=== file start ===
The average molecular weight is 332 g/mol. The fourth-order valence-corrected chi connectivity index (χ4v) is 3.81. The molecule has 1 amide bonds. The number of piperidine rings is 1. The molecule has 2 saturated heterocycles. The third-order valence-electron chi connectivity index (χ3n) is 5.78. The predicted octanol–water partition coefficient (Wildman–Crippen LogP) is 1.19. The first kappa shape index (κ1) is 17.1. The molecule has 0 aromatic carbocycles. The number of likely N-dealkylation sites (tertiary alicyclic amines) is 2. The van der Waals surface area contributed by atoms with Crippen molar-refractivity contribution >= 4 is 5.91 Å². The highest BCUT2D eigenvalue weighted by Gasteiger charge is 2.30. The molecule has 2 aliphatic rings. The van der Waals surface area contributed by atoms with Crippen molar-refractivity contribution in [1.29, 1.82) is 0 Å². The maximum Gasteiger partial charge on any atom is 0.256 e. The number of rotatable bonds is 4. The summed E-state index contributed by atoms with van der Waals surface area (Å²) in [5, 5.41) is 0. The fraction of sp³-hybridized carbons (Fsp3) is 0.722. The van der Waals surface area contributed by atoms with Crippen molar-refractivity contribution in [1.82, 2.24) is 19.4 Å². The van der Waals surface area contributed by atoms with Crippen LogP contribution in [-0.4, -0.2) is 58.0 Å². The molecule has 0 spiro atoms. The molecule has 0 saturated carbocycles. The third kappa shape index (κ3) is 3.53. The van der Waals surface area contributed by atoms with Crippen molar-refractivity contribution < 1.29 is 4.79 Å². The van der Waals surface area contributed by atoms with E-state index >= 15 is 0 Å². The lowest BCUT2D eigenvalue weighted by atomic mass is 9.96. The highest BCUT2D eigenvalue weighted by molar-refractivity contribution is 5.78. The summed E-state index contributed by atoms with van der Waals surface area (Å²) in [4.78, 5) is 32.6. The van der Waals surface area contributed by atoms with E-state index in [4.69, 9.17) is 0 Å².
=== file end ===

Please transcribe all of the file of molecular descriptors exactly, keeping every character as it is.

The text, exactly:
The average molecular weight is 332 g/mol. The fourth-order valence-corrected chi connectivity index (χ4v) is 3.81. The molecule has 1 amide bonds. The number of piperidine rings is 1. The molecule has 2 saturated heterocycles. The third-order valence-electron chi connectivity index (χ3n) is 5.78. The predicted octanol–water partition coefficient (Wildman–Crippen LogP) is 1.19. The first kappa shape index (κ1) is 17.1. The molecule has 0 aromatic carbocycles. The number of likely N-dealkylation sites (tertiary alicyclic amines) is 2. The van der Waals surface area contributed by atoms with Crippen molar-refractivity contribution >= 4 is 5.91 Å². The highest BCUT2D eigenvalue weighted by Gasteiger charge is 2.30. The molecule has 2 aliphatic rings. The van der Waals surface area contributed by atoms with Crippen molar-refractivity contribution in [1.29, 1.82) is 0 Å². The maximum Gasteiger partial charge on any atom is 0.256 e. The number of rotatable bonds is 4. The summed E-state index contributed by atoms with van der Waals surface area (Å²) in [5, 5.41) is 0. The fraction of sp³-hybridized carbons (Fsp3) is 0.722. The van der Waals surface area contributed by atoms with Crippen molar-refractivity contribution in [1.82, 2.24) is 19.4 Å². The van der Waals surface area contributed by atoms with Crippen LogP contribution in [-0.4, -0.2) is 58.0 Å². The molecule has 0 spiro atoms. The molecule has 0 saturated carbocycles. The third kappa shape index (κ3) is 3.53. The van der Waals surface area contributed by atoms with Crippen molar-refractivity contribution < 1.29 is 4.79 Å². The van der Waals surface area contributed by atoms with E-state index >= 15 is 0 Å². The lowest BCUT2D eigenvalue weighted by atomic mass is 9.96. The highest BCUT2D eigenvalue weighted by molar-refractivity contribution is 5.78. The summed E-state index contributed by atoms with van der Waals surface area (Å²) in [4.78, 5) is 32.6. The van der Waals surface area contributed by atoms with E-state index in [4.69, 9.17) is 0 Å².